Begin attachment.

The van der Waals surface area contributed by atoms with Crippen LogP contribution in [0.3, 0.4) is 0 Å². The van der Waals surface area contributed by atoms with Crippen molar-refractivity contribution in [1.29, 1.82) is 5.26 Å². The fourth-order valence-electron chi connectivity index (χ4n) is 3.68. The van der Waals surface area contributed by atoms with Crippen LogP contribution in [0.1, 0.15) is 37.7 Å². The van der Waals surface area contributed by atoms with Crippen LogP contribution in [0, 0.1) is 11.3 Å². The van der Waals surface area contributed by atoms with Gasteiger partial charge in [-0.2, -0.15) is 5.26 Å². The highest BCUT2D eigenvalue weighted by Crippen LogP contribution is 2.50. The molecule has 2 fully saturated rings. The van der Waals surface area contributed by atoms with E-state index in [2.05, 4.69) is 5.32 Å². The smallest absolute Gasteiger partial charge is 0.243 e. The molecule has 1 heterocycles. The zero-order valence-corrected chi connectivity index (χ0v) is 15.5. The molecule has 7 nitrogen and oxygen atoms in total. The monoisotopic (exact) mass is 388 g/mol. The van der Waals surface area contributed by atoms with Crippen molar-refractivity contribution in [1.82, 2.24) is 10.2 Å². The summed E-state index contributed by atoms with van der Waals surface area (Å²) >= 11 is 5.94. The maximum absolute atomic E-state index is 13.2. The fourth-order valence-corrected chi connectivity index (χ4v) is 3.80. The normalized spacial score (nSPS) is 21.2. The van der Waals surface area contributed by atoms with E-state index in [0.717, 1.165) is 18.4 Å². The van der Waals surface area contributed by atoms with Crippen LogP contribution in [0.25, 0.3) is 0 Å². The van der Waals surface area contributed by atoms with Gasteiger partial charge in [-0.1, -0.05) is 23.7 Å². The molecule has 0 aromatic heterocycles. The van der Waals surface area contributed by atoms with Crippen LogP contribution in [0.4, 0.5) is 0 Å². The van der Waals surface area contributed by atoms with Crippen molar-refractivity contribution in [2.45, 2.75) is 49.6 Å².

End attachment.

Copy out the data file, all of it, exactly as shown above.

The van der Waals surface area contributed by atoms with Crippen LogP contribution in [0.3, 0.4) is 0 Å². The van der Waals surface area contributed by atoms with Crippen molar-refractivity contribution in [1.29, 1.82) is 5.26 Å². The fourth-order valence-electron chi connectivity index (χ4n) is 3.68. The van der Waals surface area contributed by atoms with Crippen LogP contribution in [0.1, 0.15) is 37.7 Å². The van der Waals surface area contributed by atoms with Crippen LogP contribution in [0, 0.1) is 11.3 Å². The van der Waals surface area contributed by atoms with Gasteiger partial charge in [-0.2, -0.15) is 5.26 Å². The highest BCUT2D eigenvalue weighted by Crippen LogP contribution is 2.50. The molecule has 2 fully saturated rings. The van der Waals surface area contributed by atoms with E-state index in [2.05, 4.69) is 5.32 Å². The smallest absolute Gasteiger partial charge is 0.243 e. The molecule has 1 heterocycles. The zero-order valence-corrected chi connectivity index (χ0v) is 15.5. The molecule has 7 nitrogen and oxygen atoms in total. The monoisotopic (exact) mass is 388 g/mol. The van der Waals surface area contributed by atoms with Crippen molar-refractivity contribution in [1.82, 2.24) is 10.2 Å². The summed E-state index contributed by atoms with van der Waals surface area (Å²) >= 11 is 5.94. The maximum absolute atomic E-state index is 13.2. The fourth-order valence-corrected chi connectivity index (χ4v) is 3.80. The normalized spacial score (nSPS) is 21.2. The van der Waals surface area contributed by atoms with E-state index in [0.717, 1.165) is 18.4 Å². The van der Waals surface area contributed by atoms with Crippen LogP contribution in [0.25, 0.3) is 0 Å². The van der Waals surface area contributed by atoms with Gasteiger partial charge in [-0.1, -0.05) is 23.7 Å². The molecule has 0 aromatic heterocycles. The van der Waals surface area contributed by atoms with Crippen LogP contribution in [0.4, 0.5) is 0 Å². The van der Waals surface area contributed by atoms with Crippen molar-refractivity contribution in [2.45, 2.75) is 49.6 Å².